Background: The ideal bifurcation stenting technique is not established, and data on the hemodynamic characteristics at stented bifurcations are limited.
Methods and results: We used computational fluid dynamics analysis to assess hemodynamic parameters known affect the risk of restenosis and thrombosis at coronary bifurcations after the use of various single- and double-stenting techniques. We assessed the distributions and surface integrals of the time averaged wall shear stress (TAWSS), oscillatory shear index (OSI), and relative residence time (t(r)). Single main branch stenting without side branch balloon angioplasty or stenting provided the most favorable hemodynamic results (integrated values of TAWSS=4.13·10(-4) N, OSI=7.52·10(-6) m(2), t(r)=5.57·10(-4) m(2)/Pa) with bifurcational area subjected to OSI values >0.25, >0.35, and >0.45 calculated as 0.36 mm(2), 0.04 mm(2), and 0 mm(2), respectively. Extended bifurcation areas subjected to these OSI values were seen after T-stenting: 0.61 mm(2), 0.18 mm(2), and 0.02 mm(2), respectively. Among the considered double-stenting techniques, crush stenting (integrated values of TAWSS=1.18·10(-4) N, OSI=7.75·10(-6) m(2), t(r)=6.16·10(-4) m(2)/Pa) gave the most favorable results compared with T-stenting (TAWSS=0.78·10(-4) N, OSI=10.40·10(-6) m(2), t(r)=6.87·10(-4) m(2)/Pa) or the culotte technique (TAWSS=1.30· 10(-4) N, OSI=9.87·10(-6) m(2), t(r)=8.78·10(-4) m(2)/Pa).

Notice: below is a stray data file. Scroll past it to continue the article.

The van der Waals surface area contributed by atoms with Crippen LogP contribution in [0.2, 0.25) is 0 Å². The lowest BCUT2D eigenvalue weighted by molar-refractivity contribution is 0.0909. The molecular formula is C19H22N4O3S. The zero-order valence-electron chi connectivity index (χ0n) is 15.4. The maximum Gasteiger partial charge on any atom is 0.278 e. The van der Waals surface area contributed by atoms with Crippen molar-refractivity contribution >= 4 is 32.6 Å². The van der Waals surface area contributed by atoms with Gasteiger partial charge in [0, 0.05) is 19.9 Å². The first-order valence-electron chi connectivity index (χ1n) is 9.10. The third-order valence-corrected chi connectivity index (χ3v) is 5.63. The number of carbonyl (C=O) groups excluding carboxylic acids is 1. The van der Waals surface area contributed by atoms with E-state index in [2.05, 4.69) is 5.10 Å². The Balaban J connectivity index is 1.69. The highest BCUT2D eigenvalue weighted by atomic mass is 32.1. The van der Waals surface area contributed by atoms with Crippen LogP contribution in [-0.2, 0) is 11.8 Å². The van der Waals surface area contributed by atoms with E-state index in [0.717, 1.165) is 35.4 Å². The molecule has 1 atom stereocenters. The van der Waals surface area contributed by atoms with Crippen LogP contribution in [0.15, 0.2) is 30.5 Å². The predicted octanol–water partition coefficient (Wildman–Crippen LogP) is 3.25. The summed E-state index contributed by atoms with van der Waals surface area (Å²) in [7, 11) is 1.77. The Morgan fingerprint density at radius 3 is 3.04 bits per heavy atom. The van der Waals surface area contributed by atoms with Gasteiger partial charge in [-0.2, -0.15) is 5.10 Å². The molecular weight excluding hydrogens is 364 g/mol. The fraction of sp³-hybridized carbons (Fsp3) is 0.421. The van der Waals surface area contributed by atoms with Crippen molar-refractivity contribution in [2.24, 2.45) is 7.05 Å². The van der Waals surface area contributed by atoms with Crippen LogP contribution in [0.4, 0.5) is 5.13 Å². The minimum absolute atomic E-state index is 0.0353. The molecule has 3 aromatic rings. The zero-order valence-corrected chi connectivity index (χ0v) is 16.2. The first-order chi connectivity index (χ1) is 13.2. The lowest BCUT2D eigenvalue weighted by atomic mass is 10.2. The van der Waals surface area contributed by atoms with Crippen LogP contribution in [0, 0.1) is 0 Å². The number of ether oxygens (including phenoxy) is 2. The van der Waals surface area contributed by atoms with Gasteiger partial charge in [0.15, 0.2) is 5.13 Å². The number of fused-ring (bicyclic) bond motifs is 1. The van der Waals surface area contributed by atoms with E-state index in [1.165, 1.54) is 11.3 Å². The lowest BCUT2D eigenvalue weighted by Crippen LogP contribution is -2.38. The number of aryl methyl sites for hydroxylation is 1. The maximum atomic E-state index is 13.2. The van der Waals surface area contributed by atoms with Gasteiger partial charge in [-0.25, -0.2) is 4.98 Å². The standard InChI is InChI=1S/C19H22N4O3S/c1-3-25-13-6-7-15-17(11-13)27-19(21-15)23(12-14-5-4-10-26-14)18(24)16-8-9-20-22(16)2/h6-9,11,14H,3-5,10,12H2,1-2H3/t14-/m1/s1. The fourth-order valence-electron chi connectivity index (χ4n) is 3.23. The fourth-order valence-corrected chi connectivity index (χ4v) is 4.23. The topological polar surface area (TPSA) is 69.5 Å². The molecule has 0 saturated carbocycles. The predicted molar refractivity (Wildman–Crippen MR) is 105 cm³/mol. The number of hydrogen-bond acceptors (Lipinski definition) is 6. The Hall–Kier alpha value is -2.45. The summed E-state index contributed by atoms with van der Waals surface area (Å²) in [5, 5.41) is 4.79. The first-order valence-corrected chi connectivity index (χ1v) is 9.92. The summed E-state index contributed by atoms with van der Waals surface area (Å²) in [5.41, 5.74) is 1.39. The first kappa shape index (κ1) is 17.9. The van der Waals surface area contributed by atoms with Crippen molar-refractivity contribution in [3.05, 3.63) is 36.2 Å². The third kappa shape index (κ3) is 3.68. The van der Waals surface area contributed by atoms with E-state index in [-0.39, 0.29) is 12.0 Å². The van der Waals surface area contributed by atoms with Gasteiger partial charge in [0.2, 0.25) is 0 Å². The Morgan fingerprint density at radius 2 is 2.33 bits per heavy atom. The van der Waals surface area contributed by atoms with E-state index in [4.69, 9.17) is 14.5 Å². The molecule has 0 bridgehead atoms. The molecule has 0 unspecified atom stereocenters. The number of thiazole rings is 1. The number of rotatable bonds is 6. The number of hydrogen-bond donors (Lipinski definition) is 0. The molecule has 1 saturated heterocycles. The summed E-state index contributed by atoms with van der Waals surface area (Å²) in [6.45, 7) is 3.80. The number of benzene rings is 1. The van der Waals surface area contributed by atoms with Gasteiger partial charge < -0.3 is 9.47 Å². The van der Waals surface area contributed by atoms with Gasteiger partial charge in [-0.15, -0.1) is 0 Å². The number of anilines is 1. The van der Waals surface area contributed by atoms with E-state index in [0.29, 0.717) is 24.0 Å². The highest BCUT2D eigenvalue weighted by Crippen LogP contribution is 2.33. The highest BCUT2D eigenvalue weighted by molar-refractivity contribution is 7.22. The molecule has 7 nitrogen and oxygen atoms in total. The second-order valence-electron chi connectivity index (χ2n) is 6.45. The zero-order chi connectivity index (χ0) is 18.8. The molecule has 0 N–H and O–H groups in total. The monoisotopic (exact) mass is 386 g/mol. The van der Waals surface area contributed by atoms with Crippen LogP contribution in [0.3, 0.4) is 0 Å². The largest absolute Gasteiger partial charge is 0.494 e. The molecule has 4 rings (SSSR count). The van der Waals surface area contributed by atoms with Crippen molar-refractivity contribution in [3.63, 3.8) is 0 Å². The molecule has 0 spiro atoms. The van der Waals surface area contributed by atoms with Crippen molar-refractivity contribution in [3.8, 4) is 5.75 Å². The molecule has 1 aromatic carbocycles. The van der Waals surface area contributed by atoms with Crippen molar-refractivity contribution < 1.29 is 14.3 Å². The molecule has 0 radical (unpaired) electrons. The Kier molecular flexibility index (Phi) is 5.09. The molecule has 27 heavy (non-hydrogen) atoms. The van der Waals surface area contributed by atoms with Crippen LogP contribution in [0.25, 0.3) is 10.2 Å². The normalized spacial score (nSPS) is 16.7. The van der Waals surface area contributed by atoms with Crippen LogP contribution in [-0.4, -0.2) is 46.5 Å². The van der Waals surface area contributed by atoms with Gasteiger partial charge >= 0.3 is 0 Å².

Conclusions: In the studied models of computer simulations, stenting of the main branch with our without balloon angioplasty of the side branch offers hemodynamic advantages over double stenting. When double stenting is considered, the crush technique with the use of a thin-strut stent may result in improved immediate hemodynamics compared with culotte or T-stenting.